And here on slide number 12 actually we can look at a thermal model of the data center that we have modeled. As you can see on the extreme left and right, you have the neutral zones shown in green here, you have your power networking equipment, as well as your outside air units. And then towards the middle, the pink zones show your hot aisles whereas the light blue zones show your cold aisles. And you can also see the CRAC units and the air flowing through them, the blue arrows showing cold air coming out of the CRAC units and into the servers and the red arrows showing hot air going out of the back of the servers and back into the CRAC units. And this way you can set up the terminal model for your data center and simulate it.
For reference purposes, we’ve chosen to use Ashrae class A3, for comparison of our results as you can see on this height chart. This is class A3 given by this boundary. It’s an Ashrae class specifically tailored for Datacom equipments such as servers and workstations and the parameters it provides are a dry bulb temperature of anywhere between five and forty degrees Celsius, a wet bulb temperature of two to twenty-eight degrees Celsius and relative humidity, anywhere between eight and eighty-five percent. So that’s quite a generous range to keep your equipment in and also to minimize your energy consumption.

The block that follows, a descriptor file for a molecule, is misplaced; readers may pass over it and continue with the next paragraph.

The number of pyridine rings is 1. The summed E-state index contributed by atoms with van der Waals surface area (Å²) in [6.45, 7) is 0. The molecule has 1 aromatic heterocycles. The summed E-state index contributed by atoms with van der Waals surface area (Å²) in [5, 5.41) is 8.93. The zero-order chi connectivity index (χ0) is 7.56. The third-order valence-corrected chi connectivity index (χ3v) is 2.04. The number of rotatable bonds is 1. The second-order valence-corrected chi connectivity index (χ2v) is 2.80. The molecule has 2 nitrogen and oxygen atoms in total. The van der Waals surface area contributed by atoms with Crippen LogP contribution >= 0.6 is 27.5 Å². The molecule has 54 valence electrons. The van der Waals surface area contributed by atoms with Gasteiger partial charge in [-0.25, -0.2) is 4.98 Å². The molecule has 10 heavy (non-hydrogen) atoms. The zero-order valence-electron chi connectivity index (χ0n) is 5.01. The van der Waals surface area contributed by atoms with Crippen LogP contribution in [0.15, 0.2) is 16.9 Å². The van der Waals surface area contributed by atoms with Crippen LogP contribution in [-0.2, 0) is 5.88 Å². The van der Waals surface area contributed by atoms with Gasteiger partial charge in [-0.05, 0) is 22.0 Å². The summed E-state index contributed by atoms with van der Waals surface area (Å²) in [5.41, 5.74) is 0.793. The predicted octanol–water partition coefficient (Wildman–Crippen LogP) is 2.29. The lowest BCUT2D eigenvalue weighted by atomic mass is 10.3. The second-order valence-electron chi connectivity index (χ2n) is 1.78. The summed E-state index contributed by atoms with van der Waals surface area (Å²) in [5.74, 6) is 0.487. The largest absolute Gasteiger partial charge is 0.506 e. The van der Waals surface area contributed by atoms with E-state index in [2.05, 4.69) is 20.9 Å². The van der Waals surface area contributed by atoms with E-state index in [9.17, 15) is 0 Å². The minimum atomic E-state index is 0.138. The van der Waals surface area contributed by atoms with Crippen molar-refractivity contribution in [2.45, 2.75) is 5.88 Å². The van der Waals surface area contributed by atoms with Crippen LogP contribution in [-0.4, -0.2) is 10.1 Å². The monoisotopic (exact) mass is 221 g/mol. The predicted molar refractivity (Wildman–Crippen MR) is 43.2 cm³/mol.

Now to round-off our steady state modeling, let’s look at some DX cooling results. So on the left, you can see the HVAC power consumption for the DX cooling case for all four locations and as expected Chicago and Golden tend to provide the least energy consumption, whereas Phoenix and Tampa have the highest HVAC power consumption. And similarly, this leads to lower PUE values for Chicago and Golden versus Tampa and Phoenix.